Micah Fisher, who is currently working in Indonesia, sums up his admiration for Dolores Foley as follows. “In projects I worked with her over the past five years, during my time at DURP and after, she was always doing catalyzing work. Whether it's involvement with the pulse of community planning issues in Hawaii, or Board Membership or on a national stage with the Kettering Foundation, the projects at the neighborhood, county, state, national or international level, or the classes that she teaches, especially the practicums she's pulled together, benefit from her strategic focus to achieving progress. She catalyzes by bringing together the right people, knows the strategic moments, understands the role of institutions, and through her deep resolve to contribute, has made significant impacts as a planner.”
DURP students have benefitted from over 25 years of quality teaching over a broad range of social issues and culturally relevant planning techniques by Professor Dolores Foley. She has worked in Indonesia for the past four years on a USAID project and as part of that project took students to work on a practicum in 2016. Her previous experiences included working in the Peace Corps and, in fact, with Kem Lowry (our Emeritus Professor) who was one of her early site leaders.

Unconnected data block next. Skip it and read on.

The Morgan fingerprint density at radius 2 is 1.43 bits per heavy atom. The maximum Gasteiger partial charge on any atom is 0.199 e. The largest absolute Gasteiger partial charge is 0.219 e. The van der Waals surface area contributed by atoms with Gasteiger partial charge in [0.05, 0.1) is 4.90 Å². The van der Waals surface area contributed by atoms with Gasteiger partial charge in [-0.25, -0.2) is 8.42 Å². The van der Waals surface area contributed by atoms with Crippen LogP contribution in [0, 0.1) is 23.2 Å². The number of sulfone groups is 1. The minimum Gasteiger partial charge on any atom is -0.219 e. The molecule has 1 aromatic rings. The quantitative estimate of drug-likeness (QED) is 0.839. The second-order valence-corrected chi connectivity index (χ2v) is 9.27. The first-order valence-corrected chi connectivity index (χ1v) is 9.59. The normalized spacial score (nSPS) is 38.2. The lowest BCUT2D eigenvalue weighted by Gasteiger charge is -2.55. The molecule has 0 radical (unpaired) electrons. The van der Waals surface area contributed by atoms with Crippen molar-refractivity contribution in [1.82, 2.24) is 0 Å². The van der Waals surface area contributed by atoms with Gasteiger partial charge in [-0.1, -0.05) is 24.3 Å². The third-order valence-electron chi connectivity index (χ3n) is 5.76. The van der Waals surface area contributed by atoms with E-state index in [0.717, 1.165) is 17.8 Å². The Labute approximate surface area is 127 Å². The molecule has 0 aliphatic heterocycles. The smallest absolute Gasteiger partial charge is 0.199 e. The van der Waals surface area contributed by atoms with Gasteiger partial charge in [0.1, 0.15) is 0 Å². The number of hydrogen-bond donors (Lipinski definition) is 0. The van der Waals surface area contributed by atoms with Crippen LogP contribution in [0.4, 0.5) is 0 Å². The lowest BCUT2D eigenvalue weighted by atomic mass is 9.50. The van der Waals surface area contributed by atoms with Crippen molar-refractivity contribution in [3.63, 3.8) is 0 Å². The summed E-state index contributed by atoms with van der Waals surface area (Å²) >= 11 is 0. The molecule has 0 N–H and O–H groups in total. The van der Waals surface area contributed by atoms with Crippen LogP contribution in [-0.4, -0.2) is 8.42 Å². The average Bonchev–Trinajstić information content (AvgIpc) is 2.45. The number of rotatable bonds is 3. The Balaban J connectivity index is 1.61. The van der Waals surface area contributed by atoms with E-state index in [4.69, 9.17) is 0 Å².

Her achievements also span broadly across various fields, including public health, disaster management, poverty and homelessness, and a slew of other community planning issues. Like the best of planners, she knows when a window opens on an issue of community concern, and furthermore, she's a master at helping people walk through. Finally, her mentorship has been invaluable to the DURP community. “For myself as a student, and with numerous other DURP community members, she has always imparted her knowledge and lent her support for seeing us succeed.” (Micah Fisher)
Though Dolores officially retired in January 2018, she has been and continues to be working with DURP Master and PhD Candidates. She served on the committees of both Molly Chlebnikow and Sara Bolduc, DURP PhD recipients this spring. In addition, Dolores is continuing to explore social issues, planning education, and conflict resolution in the community. She has also served on the National Board of the Kettering Foundation’s National Issues Forum Institute and “is a leading authority on deliberative processes supporting community development.” (Kaunana, The Research Publication of the University of Hawai`i, online publication 2016).She is also working with others on a new initiative, Deliberative Democracy Hawaii where the intention is to promote dialogue on national issues as well as to frame local issues for deliberation. In addition, she serves on the Board of Advisors for the Center of Mediation in the Pacific.